Some mindfulness exercises can focus on the past, such as remembering the sensory experiences of a pleasant beach vacation that you had or another positive memory. You may also leverage mindfulness in combination with other peaceful concepts or imaginative settings, such as the sun setting over the horizon.  

Practicing social skills 

Challenging yourself to seek social interaction can be an effective way to feel confident in your engagement skills over time. Some people may find certain situations more nerve-wracking than others, so they might start by practicing more convenient social situations before moving on to the scarier situations. 

If you choose to try this strategy, start by communicating to yourself where and with whom you feel most comfortable. This activity can look different for everyone. For example, you might start by emailing a work request or completing a follow-up for an appointment via the phone. The more you engage in or practice an activity, the easier it might feel. 

Some may also find it helpful to write down social activities that are challenging for them, ranking or rating them based on which is easiest or most difficult. Once you rate them, you may work up the scale and address each one intentionally. 

You can start with the activities that cause more moderate amounts of anxiety. Once you expose yourself to those fears, or you notice the feelings of nervousness start to deplete, you can start to see that your fears may be more intense than the reality of the situation. In turn, this practice may empower you to feel more comfortable in similar social situations in daily life.  

Tracking success 

Tracking your success in working through your social anxiety may be one way to build confidence. For example, each time you successfully attend a social situation you want to avoid, add it to your list of successes. This accomplishment can be added to a journal, a note, or a phone’s notes app. When you are struggling in the future, look back on these for strength and a visual reminder of what you’ve accomplished. 


Keeping a journal may help you visualize your thoughts, identify patterns, track your successes, and recognize when you fall into old habits. In addition, studies show that journaling has many mental health benefits.


When anxious, you might get caught up in nervousness and hyper-focus rather than ensuring you are healthy. To combat this, consider practicing self-care, such as eating healthy, taking a warm bath, exercising, or partaking in a hobby. If you’re out with friends, you might squeeze a stress ball, take breaks when needed, or ensure you go home when you’re done socializing. Try not to push yourself too much initially, and respect your well-being. 

Attending a support group

Joining a support group that connects you with other individuals struggling with similar challenges can give you a safe space to start working through symptoms of social anxiety disorder. In addition, the other participants may also have social anxiety, so you may feel more comfortable relating to each other due to less social pressure.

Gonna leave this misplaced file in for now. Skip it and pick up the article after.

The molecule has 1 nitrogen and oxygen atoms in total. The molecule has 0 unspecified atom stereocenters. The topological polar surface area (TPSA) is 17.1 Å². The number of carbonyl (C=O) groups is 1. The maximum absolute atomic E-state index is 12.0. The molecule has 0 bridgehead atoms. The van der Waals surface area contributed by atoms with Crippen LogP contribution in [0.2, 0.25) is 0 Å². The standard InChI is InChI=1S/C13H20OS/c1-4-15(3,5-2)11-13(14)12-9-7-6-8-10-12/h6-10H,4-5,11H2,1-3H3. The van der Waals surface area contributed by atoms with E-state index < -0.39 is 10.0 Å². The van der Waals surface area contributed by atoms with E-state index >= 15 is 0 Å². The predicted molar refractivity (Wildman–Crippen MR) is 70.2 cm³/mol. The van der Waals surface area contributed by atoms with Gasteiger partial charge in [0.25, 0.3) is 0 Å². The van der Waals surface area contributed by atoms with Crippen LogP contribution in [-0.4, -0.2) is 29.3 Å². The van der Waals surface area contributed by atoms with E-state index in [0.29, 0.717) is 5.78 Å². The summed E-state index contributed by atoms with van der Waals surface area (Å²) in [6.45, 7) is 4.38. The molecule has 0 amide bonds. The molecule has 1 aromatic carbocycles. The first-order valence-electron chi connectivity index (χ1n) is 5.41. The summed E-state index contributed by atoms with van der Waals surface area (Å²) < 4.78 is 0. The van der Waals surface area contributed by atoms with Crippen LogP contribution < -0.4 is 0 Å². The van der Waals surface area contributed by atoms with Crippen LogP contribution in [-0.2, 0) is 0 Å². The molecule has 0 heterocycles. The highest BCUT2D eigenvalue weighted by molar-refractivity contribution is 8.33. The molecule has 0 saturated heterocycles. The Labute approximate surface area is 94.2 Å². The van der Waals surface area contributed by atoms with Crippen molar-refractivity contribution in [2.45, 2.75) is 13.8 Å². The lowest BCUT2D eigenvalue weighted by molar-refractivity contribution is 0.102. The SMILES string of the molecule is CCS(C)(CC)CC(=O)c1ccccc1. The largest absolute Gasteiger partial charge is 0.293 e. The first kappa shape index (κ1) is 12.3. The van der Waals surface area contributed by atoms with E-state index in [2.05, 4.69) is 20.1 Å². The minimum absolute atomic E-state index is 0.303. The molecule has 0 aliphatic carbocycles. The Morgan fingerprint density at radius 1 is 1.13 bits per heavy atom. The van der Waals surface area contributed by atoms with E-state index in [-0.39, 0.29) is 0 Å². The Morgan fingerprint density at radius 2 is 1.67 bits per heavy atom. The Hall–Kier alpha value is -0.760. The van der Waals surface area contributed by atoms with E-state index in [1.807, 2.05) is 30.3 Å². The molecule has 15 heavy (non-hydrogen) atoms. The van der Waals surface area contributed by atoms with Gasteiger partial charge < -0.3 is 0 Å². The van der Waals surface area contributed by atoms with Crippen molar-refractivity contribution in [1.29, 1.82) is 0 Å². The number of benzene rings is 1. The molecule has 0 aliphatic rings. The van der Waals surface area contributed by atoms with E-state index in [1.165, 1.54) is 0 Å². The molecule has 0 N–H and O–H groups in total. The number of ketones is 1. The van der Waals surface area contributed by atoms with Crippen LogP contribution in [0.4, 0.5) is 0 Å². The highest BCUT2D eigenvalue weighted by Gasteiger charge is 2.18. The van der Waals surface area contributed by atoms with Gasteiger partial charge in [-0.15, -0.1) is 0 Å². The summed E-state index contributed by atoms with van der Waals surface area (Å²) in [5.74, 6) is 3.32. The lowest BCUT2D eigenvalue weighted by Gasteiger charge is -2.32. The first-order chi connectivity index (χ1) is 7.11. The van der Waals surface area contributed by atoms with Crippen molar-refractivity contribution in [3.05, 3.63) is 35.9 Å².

Ensuring positive self-talk

One self-supporting strategy that you may find effective is intentional self-kindness and positive self-talk. For example, if you had a difficult day, you may kindly recite affirmations to yourself. These can vary but may include thoughts that align with resiliency. An example could be, “Social challenges don’t mean I’m a failure. I’m learning and growing and am so proud of how far I’ve come.”

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Counseling options for social anxiety

Social anxiety disorder can pose a possible barrier to therapy. Some people might struggle to leave home or put themselves in new or unfamiliar social situations, even if they aim to find support and symptomatic relief. 

In these cases, online therapy through a platform like BetterHelp may be effective, offering the potential to speak to a licensed therapist from the comfort of your home or another familiar space. It may also be more comfortable than in-person therapeutic models, as you can choose to connect with your therapist via in-app messaging rather than exclusively video or phone sessions.  

Current scientific literature also suggests that the use of internet-based CBT can reduce social anxiety disorder symptoms. A therapist can help you use tools or engage in practices like exposure to fears while providing you with additional emotional support and understanding as you walk through the process of addressing your anxiety. 


Social anxiety disorder can have many possible manifestations and significantly disrupt one’s quality of life. Employing strategic supportive measures and seeking support via online therapy can be helpful ways to address the impact that social anxiety disorder can have on your life. Consider reaching out to a therapist to get started.